So they started to talk about an easy solution for maintaining software upgrades when a couple members of the audience asked if they had tried RadMind. They hadn’t heard of it. Now I’m not up on my Apple software, but I would have at least looked around for readily available systems utilities before I bragged about how smart I was in front of a group of IT professionals; especially Mac enthusiasts, who adhere to the tenets of Apple philosophy with the devotion of a Muslim.

* * * *

The second session was supposed to be on the wonders of content management systems. Unlike the previous meeting, I was actually interested in this topic. Unfortunately, the presenter spent too much time at the bar the night before and was unable to make it. We decided to have a roundtable discussion group with those few who remained, in hopes that the presenter would awake from his drunken stupor long enough to vomit web development knowledge before us. I was going to stay, because I haven’t had much experience as a CMS admin and I wanted to see if I could pick something up. Then one guy asked, “Does anybody know what a content management system is?” And another responded, “No … hey I hear they have free donuts in the lobby.”

I left after that.

* * * *

I could have gone into another classroom, but I decided instead to head across the street in search of a Diet Coke. I don’t like interrupting classes anyway. When I got downstairs, I stopped at an ATM to pick up some cash, and came across two other Microsoft Reps who wore expensive suits, slick shoes, and were in the process of arguing about whose car was nicer. One man withdrew what had to be almost $1000 from the ATM and then hurried to the local restaurant. I approached the ATM and looked at this screen, which read the following:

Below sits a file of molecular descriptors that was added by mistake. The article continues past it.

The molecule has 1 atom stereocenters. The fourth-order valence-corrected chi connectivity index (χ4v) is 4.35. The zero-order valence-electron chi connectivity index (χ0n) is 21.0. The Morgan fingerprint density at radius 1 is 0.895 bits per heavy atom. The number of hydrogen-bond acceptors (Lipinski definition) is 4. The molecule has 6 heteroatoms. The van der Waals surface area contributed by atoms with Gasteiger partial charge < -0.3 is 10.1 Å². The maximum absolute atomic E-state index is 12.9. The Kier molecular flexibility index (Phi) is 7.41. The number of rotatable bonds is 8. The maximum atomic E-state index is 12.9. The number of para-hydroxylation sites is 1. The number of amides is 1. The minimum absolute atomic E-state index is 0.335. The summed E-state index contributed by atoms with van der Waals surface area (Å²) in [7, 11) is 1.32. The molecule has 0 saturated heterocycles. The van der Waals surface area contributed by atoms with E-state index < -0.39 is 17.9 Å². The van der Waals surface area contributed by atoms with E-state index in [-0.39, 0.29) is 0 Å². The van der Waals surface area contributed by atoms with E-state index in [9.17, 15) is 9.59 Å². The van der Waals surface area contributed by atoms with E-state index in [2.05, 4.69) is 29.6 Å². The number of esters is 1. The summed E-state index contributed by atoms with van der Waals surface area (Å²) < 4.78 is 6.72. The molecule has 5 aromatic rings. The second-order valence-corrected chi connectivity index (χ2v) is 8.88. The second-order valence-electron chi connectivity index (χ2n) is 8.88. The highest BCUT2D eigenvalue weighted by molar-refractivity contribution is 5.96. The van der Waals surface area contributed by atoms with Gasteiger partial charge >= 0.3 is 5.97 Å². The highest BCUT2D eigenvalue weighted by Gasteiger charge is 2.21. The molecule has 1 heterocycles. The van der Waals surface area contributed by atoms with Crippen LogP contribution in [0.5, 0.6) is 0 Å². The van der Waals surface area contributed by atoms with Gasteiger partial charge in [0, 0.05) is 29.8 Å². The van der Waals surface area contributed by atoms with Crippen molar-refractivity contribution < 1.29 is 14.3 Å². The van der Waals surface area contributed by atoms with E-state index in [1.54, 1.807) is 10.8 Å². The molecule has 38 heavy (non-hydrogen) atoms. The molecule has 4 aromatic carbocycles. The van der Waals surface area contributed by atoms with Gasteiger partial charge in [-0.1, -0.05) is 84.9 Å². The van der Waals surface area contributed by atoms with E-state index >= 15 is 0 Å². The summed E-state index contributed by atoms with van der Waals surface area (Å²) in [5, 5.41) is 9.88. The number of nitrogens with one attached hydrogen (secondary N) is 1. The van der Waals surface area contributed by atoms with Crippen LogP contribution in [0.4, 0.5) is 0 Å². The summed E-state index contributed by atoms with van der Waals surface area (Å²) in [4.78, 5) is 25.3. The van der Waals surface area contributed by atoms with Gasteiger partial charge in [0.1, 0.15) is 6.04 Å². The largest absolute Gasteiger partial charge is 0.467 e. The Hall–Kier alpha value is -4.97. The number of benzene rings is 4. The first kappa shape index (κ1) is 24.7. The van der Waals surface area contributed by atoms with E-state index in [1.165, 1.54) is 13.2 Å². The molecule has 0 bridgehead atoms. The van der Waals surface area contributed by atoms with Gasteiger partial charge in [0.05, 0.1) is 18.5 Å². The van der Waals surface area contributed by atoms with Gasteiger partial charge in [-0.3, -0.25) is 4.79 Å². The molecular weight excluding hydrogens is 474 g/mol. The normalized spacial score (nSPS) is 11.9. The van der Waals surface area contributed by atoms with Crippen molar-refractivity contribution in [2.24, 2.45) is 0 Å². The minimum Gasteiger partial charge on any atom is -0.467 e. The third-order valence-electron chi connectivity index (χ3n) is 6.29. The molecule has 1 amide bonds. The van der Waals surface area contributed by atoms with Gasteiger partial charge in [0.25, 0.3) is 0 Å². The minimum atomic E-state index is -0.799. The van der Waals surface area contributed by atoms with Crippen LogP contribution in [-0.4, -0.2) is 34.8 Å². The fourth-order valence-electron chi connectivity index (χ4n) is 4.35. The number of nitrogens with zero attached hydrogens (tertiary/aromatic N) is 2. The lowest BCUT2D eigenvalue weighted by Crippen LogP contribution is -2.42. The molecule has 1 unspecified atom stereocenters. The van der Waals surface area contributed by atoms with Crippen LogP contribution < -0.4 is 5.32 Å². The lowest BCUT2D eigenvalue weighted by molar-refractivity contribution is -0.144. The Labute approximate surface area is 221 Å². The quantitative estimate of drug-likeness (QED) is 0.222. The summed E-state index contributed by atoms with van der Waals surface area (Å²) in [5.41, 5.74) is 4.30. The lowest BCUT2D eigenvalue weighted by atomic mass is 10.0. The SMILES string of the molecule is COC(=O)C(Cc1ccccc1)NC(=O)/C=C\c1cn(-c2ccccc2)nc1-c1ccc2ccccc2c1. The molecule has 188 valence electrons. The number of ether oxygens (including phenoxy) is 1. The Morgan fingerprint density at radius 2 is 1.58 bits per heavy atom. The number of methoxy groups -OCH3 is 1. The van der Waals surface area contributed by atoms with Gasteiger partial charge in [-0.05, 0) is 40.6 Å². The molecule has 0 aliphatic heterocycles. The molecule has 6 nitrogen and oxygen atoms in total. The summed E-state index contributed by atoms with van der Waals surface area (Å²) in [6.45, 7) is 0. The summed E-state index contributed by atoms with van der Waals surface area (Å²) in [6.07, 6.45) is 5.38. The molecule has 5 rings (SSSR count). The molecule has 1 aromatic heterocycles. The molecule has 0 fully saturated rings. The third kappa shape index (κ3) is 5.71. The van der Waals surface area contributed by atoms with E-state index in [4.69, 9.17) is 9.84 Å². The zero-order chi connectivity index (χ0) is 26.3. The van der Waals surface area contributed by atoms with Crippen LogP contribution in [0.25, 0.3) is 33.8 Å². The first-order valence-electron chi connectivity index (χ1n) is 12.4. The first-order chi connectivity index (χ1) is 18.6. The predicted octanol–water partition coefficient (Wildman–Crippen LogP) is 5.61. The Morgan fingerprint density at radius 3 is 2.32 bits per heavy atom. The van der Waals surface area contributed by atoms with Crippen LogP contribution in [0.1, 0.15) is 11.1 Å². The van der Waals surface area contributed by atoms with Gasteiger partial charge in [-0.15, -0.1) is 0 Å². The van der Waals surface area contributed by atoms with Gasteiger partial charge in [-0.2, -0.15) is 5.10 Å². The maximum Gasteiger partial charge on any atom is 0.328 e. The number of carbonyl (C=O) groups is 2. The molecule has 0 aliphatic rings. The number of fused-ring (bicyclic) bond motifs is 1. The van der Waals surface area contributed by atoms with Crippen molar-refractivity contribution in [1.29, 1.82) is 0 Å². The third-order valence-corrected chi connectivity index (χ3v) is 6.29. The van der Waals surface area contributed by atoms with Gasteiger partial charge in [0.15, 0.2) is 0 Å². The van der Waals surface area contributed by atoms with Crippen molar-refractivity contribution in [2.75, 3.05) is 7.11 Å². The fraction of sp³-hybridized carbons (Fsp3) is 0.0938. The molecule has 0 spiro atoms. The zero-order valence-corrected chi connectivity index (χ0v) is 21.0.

“Do you have another transaction? Yes. No.”

“Hmmm,” I thought to myself. “Does Bill Gates feel like paying off my student loans? He’d never notice. I could probably throw in a Mazarati (spelling?) while I’m at it!”

Don’t worry. I was honest. I told the machine there were no more transactions, withdrew 90% of my remaining balance and spent all of that on a Diet Coke across the street. Unscrupulousness is not in my nature. At least, not on Thursdays.

Now, if I come across a Xerox rep, I’ll punch him in the face and steal everything he has. It’s what Bill Gates would want.

Off to lunch…

More to Come. Check out Conference Day 1 here

Wednesday, April 19, 2006

Conference Thoughts, Day 1

I am at a conference this week. So I plan to include my thoughts as they come in the following pages. I will update this page each time I have a new thought (please, no jokes about my inability to do so).